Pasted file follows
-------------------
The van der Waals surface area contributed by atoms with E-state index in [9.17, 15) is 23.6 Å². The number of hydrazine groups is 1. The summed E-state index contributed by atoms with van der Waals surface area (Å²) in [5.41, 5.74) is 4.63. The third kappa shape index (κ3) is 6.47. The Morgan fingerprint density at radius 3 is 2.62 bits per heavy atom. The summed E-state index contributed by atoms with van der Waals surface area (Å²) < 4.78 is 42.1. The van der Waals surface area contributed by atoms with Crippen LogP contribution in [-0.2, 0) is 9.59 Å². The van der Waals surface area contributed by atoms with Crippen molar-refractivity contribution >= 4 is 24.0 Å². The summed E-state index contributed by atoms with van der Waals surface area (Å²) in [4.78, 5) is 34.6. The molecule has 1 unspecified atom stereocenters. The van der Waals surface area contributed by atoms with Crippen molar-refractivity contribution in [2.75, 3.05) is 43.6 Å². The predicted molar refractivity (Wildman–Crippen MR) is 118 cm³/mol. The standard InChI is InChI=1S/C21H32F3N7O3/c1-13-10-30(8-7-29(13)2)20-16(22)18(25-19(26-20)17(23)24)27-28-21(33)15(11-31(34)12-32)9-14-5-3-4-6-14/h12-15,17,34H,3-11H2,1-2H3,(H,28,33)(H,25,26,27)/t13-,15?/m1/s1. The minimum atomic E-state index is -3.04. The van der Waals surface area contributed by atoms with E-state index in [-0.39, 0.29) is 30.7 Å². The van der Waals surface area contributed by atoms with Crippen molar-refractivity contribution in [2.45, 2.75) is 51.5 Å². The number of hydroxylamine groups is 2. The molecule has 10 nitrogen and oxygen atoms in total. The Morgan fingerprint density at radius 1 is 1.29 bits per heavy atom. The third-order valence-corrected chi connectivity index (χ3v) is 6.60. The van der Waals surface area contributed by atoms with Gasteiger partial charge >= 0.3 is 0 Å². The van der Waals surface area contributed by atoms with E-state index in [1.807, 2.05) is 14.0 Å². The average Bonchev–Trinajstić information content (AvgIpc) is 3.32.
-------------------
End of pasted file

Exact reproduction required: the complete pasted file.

The van der Waals surface area contributed by atoms with E-state index in [9.17, 15) is 23.6 Å². The number of hydrazine groups is 1. The summed E-state index contributed by atoms with van der Waals surface area (Å²) in [5.41, 5.74) is 4.63. The third kappa shape index (κ3) is 6.47. The Morgan fingerprint density at radius 3 is 2.62 bits per heavy atom. The summed E-state index contributed by atoms with van der Waals surface area (Å²) < 4.78 is 42.1. The van der Waals surface area contributed by atoms with Crippen LogP contribution in [-0.2, 0) is 9.59 Å². The van der Waals surface area contributed by atoms with Crippen molar-refractivity contribution >= 4 is 24.0 Å². The summed E-state index contributed by atoms with van der Waals surface area (Å²) in [4.78, 5) is 34.6. The molecule has 1 unspecified atom stereocenters. The van der Waals surface area contributed by atoms with Crippen molar-refractivity contribution in [2.75, 3.05) is 43.6 Å². The predicted molar refractivity (Wildman–Crippen MR) is 118 cm³/mol. The standard InChI is InChI=1S/C21H32F3N7O3/c1-13-10-30(8-7-29(13)2)20-16(22)18(25-19(26-20)17(23)24)27-28-21(33)15(11-31(34)12-32)9-14-5-3-4-6-14/h12-15,17,34H,3-11H2,1-2H3,(H,28,33)(H,25,26,27)/t13-,15?/m1/s1. The minimum atomic E-state index is -3.04. The van der Waals surface area contributed by atoms with E-state index in [-0.39, 0.29) is 30.7 Å². The van der Waals surface area contributed by atoms with Crippen molar-refractivity contribution in [2.45, 2.75) is 51.5 Å². The number of hydroxylamine groups is 2. The molecule has 10 nitrogen and oxygen atoms in total. The Morgan fingerprint density at radius 1 is 1.29 bits per heavy atom. The third-order valence-corrected chi connectivity index (χ3v) is 6.60. The van der Waals surface area contributed by atoms with Gasteiger partial charge >= 0.3 is 0 Å². The van der Waals surface area contributed by atoms with E-state index in [1.807, 2.05) is 14.0 Å². The average Bonchev–Trinajstić information content (AvgIpc) is 3.32.